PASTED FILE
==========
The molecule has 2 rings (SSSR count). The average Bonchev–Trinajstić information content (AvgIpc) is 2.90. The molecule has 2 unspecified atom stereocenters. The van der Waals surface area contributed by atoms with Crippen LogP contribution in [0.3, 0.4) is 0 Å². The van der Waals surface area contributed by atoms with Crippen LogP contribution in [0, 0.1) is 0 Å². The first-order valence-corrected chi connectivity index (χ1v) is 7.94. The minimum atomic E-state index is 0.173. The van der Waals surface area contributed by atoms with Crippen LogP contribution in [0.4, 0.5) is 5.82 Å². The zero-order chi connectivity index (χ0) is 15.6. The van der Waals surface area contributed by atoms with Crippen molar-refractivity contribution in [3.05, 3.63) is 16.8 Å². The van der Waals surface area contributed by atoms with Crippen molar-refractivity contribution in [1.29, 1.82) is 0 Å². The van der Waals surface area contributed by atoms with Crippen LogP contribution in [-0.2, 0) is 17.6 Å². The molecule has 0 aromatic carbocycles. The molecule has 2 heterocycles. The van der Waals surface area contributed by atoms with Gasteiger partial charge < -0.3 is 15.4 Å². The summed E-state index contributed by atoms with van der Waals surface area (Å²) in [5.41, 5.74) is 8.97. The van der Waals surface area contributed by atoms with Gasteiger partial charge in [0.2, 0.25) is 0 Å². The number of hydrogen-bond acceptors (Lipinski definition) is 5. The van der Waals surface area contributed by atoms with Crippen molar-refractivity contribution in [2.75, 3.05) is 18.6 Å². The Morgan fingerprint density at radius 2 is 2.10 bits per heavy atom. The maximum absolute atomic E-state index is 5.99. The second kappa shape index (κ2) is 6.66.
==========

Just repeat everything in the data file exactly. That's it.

The molecule has 2 rings (SSSR count). The average Bonchev–Trinajstić information content (AvgIpc) is 2.90. The molecule has 2 unspecified atom stereocenters. The van der Waals surface area contributed by atoms with Crippen LogP contribution in [0.3, 0.4) is 0 Å². The van der Waals surface area contributed by atoms with Crippen LogP contribution in [0, 0.1) is 0 Å². The first-order valence-corrected chi connectivity index (χ1v) is 7.94. The minimum atomic E-state index is 0.173. The van der Waals surface area contributed by atoms with Crippen LogP contribution in [0.4, 0.5) is 5.82 Å². The zero-order chi connectivity index (χ0) is 15.6. The van der Waals surface area contributed by atoms with Crippen molar-refractivity contribution in [3.05, 3.63) is 16.8 Å². The van der Waals surface area contributed by atoms with Crippen molar-refractivity contribution in [1.29, 1.82) is 0 Å². The van der Waals surface area contributed by atoms with Crippen LogP contribution in [-0.2, 0) is 17.6 Å². The molecule has 0 aromatic carbocycles. The molecule has 2 heterocycles. The van der Waals surface area contributed by atoms with Gasteiger partial charge < -0.3 is 15.4 Å². The summed E-state index contributed by atoms with van der Waals surface area (Å²) in [5.41, 5.74) is 8.97. The van der Waals surface area contributed by atoms with Gasteiger partial charge in [0.2, 0.25) is 0 Å². The number of hydrogen-bond acceptors (Lipinski definition) is 5. The van der Waals surface area contributed by atoms with Crippen molar-refractivity contribution in [2.75, 3.05) is 18.6 Å². The Morgan fingerprint density at radius 2 is 2.10 bits per heavy atom. The maximum absolute atomic E-state index is 5.99. The second kappa shape index (κ2) is 6.66.